AS PIO ABOLISHMENT TAKES EFFECT:
Camacho to handle CUC public information responsibilities
Brad Ruszala will be officially separating with the Commonwealth Utilities Corp. on Monday after its board of directors abolished its public information office in January.
Ruszala, who has been with CUC less than a year but has played a vital role in the aftermath Typhoon Soudelor, thanked the public for the opportunity to serve them.
“I am and will forever be grateful to the people of the CNMI for the love and support they provided our team during the Typhoon Soudelor recovery efforts…It was indeed and honor and a privilege to serve our community as the public information officer for the Commonwealth Utilities Corp.,” Ruszala said.
He added that the experience was one of the most rewarding experiences he’s had in his 12 years as a communications professional in the Marianas.
“I never fully appreciated the power of communications until serving our people as CUC’s public information officer. Knowing that my job made a difference in my community provided me with the fuel I needed to get through the most challenging times,” Ruszala said.
Since serving as PIO last April, Ruszala said his greatest contribution to the corporation was to put a face on the “dedicated and hardworking team” of CUC.
“My goal was to put a face, or rather faces, to the corporation so the people of Saipan, Tinian, and Rota could better appreciate the efforts of the men and women who work around the clock during the most dangerous conditions,” Ruszala said, “Having someone in the field to document their efforts showed our customers just how courageous and dedicated our employees are.”
Conflict of interest?
Ruszala declined to comment when asked if he saw the removal of his position as the board’s intention to fire him.
However, an instance prior to Ruszala’s hiring showed one of the board members’ “deep personal bias against” him and “a potential conflict of interest in his handling of the matter.”
This was shown in a memorandum dated Mar. 2, 2015, when Ruszala was just a candidate for the PIO position.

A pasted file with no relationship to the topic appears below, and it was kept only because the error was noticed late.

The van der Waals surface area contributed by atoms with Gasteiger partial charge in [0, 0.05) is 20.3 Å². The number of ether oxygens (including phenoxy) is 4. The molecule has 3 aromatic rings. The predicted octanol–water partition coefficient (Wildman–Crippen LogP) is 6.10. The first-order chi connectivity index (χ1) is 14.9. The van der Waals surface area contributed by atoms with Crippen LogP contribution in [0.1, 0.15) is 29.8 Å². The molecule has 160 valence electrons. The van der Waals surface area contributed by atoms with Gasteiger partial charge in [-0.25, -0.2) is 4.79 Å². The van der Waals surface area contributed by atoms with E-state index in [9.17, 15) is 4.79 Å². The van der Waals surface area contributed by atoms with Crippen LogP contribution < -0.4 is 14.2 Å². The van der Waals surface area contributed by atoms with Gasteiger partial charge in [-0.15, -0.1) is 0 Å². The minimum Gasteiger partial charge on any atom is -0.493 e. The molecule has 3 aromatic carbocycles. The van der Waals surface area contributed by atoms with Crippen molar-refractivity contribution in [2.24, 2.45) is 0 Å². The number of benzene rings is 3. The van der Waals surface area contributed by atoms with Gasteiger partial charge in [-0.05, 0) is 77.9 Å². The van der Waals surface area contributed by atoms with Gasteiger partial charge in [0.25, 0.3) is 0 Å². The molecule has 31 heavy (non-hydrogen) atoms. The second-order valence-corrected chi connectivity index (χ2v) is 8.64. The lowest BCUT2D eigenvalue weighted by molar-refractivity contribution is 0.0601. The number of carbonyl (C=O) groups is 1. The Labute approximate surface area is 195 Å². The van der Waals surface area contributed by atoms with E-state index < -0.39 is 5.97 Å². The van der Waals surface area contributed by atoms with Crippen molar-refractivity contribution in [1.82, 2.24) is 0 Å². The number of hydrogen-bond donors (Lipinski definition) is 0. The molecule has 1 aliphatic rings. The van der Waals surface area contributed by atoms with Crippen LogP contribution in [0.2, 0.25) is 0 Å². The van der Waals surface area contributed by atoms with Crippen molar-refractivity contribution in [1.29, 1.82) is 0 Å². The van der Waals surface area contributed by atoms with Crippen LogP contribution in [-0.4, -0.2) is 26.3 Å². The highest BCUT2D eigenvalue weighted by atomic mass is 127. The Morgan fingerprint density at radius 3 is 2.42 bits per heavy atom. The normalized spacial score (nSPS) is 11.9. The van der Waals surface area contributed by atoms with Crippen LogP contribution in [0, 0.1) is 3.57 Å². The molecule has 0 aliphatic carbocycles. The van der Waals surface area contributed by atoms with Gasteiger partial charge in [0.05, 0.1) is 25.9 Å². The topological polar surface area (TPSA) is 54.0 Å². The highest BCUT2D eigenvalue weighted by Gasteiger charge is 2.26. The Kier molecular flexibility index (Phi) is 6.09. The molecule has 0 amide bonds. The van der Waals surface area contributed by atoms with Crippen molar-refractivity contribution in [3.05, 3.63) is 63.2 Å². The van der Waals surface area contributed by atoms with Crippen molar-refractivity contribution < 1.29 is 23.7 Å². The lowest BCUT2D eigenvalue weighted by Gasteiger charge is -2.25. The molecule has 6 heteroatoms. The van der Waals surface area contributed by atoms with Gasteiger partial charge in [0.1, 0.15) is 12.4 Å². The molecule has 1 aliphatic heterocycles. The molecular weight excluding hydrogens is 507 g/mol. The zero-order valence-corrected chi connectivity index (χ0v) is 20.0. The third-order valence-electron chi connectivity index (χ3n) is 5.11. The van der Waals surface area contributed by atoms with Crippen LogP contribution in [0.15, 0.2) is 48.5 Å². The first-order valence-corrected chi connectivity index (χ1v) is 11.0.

Then executive director Alan Fletcher wrote to the board “a matter regarding the reported conduct of CUC board director Eric San Nicolas in regards to a human resources matter.”
“It was reported to me last week by Frankie Cepeda, Human Resources Manager, on Friday, February 20, 2015, Director San Nicolas made a threat against a job applicant for the Public Information Officer position,” Fletcher said in the memo.
The memo further states that San Nicolas conversed with Cepeda in Chamorro saying that “if I (Director San Nicolas) had a gun I’d shoot him, I am serious I am not kidding” and that “he will not be hired.”
When the board brought up the abolishment of the PIO position in Jan. 25, it was San Nicolas who seconded the motion to abolish made by director Albert Taitano.
With Ruszala’s position being abolished after four yeses from chair Adelina Roberto, San Nicolas, and directors Taitano and Diego Songao, the responsibility to disseminate information to the public now rests with the office of the executive director, currently being headed by Gary Camacho in his acting capacity.
Asked if he can handle the added responsibility, Camacho said, “First of all, the board made a decision, we have to move forward. There was a certain period of time when managers and along with my position, my current position, would take on that responsibility.”
Camacho himself shared that they have a lot of work going on at CUC right now.
“We got a lot of work to do right now. We have maintenance for water, we’re coming out of the Typhoon Soudelor recovery program and then we’re doing a lot of the internal, financial submittals for FEMA for reimbursement and we’re trying to prepare apprenticeship program, staff development programs,” Camacho said.
“We have to make necessary adjustments, I think the staffing will,” he added.
“Gary Camacho oversaw the complete rebuilding of our island’s power transmission and distribution system from scratch in the aftermath of Typhoon Soudelor. He knows our utility, he knows our people, and he’s a proven problem-solver. I learned a lot from him in the past year and I wish him the best,” Ruszala said.
Ruszala only hopes that CUC would be transparent to giving information to the public.
“As a loyal, bill-paying CUC customer for the past 13 years, I hope our public corporation continues to embrace a transparent approach to the flow of information to our community. CUC is not a private business and the community is entitled to know what’s happening with their utility,” Ruszala said.
With his separation from CUC, Ruszala said his immediate plan would be to spend more time with his family.